Animation requires practice or you fail.

If you leave a bicycle out in the rain and never ride it, it’s going to rust and become near unusable. Guess what? Animation is the same way. While you may not leave your skill set “out in the rain,” the truth is if you don’t use it, you’re going to lose it. So what can be done?

Animation is a skill.

While some people seem naturally gifted at it, the work you put in will be directly proportional to the work you get out.

And, like all skills, you lose competency with time off.

The longer you go without animating, the more rusty you’re likely to get. This can be especially troublesome for freelance animators and students. Other things pop up in life that will take time away from practicing animation daily, and for every day off it takes that much longer to get back into a groove.

Don't get broken down skills!

So what do you do about it?

For starters, you can make it a point and priority to practice animation at least briefly every single day. Maybe it means getting up 10 minutes early and doing some simple bouncing ball exercises. Maybe it means having lunch at your desk while you play around with a head-turn. If you’re busy, you’ll have to carve out the time.

If you’re not busy, though, it can sometimes be even more difficult. If you’re between projects or working on something else not related to animation, scheduling time to animate often gets swept aside. In those cases you have to take a moment and really consider how important it is to you. Is animation a top priority in your life? Only you can answer that, but it does deserve an answer.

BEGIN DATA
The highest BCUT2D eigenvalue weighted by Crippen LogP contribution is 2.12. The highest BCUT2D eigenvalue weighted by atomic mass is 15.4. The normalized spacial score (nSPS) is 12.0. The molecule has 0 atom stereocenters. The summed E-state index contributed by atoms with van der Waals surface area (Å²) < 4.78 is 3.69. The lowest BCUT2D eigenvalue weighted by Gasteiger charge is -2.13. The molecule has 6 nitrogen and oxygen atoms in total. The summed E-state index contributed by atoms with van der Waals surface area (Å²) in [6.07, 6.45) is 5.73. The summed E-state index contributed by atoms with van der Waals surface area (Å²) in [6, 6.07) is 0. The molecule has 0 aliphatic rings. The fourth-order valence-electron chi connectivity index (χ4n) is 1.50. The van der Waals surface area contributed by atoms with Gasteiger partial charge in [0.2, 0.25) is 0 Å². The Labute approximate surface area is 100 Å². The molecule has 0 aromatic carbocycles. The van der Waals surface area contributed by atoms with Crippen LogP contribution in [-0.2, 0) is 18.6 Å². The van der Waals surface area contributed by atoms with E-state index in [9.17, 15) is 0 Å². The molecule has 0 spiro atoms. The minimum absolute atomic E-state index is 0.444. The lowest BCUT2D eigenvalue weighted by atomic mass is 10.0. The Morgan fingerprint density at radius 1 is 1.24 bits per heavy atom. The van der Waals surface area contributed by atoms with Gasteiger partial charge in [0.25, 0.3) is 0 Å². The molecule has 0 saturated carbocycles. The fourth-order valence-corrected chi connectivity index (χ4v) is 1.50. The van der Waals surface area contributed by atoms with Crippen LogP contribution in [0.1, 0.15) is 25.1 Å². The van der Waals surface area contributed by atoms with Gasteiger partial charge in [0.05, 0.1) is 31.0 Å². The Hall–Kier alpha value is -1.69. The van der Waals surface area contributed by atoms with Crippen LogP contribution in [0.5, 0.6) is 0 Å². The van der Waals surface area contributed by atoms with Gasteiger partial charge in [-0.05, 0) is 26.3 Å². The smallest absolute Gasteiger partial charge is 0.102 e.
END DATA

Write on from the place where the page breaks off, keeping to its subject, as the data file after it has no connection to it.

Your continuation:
What if you’re already rusty?

There’s also the issue of what to do when you’ve already taken time off and gotten rusty. This can be a big pitfall for artists, because the moment you jump back into working you see how far you’ve fallen from where you used to be. That can be hugely discouraging, which inevitably leads to quitting and making the problem worse.

In those times, don’t try to tackle something major. Focus your attention on something simple and applying one major principal to it. For example, you might just play with squash and stretch for a little while, and only on a hand slapping down on a table, or a foot hitting the ground after a jump. Then, as you become more comfortable animating again, you can add in some nice secondary action or play with the easing and timing. Slowly things will warm up and before you know it the rust will fall off.

Don’t do it tomorrow.

The key is to start. The longer you put it off, the harder it’s going to be. If you’re already in a groove, use this knowledge to stay there. Give yourself daily tasks, even small ones, so that you keep animating and don’t neglect your skill set! When you make it a habit to animate daily, the only place to go is up.